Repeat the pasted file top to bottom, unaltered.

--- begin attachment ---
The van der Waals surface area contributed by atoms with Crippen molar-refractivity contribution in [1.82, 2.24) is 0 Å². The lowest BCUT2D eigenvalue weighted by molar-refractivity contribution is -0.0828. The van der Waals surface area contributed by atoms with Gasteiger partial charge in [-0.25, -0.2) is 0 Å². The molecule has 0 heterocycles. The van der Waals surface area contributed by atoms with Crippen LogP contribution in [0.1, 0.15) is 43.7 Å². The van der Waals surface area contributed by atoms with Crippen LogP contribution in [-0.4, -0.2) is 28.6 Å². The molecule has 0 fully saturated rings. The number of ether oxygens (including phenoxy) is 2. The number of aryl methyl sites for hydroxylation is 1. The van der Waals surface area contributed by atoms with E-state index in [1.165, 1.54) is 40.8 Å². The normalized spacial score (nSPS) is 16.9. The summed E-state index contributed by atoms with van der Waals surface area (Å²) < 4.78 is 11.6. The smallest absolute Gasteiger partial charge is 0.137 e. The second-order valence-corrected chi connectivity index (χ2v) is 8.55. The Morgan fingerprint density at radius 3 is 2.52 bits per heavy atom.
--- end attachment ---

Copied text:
The van der Waals surface area contributed by atoms with Crippen molar-refractivity contribution in [1.82, 2.24) is 0 Å². The lowest BCUT2D eigenvalue weighted by molar-refractivity contribution is -0.0828. The van der Waals surface area contributed by atoms with Gasteiger partial charge in [-0.25, -0.2) is 0 Å². The molecule has 0 heterocycles. The van der Waals surface area contributed by atoms with Crippen LogP contribution in [0.1, 0.15) is 43.7 Å². The van der Waals surface area contributed by atoms with Crippen LogP contribution in [-0.4, -0.2) is 28.6 Å². The molecule has 0 fully saturated rings. The number of ether oxygens (including phenoxy) is 2. The number of aryl methyl sites for hydroxylation is 1. The van der Waals surface area contributed by atoms with E-state index in [1.165, 1.54) is 40.8 Å². The normalized spacial score (nSPS) is 16.9. The summed E-state index contributed by atoms with van der Waals surface area (Å²) < 4.78 is 11.6. The smallest absolute Gasteiger partial charge is 0.137 e. The second-order valence-corrected chi connectivity index (χ2v) is 8.55. The Morgan fingerprint density at radius 3 is 2.52 bits per heavy atom.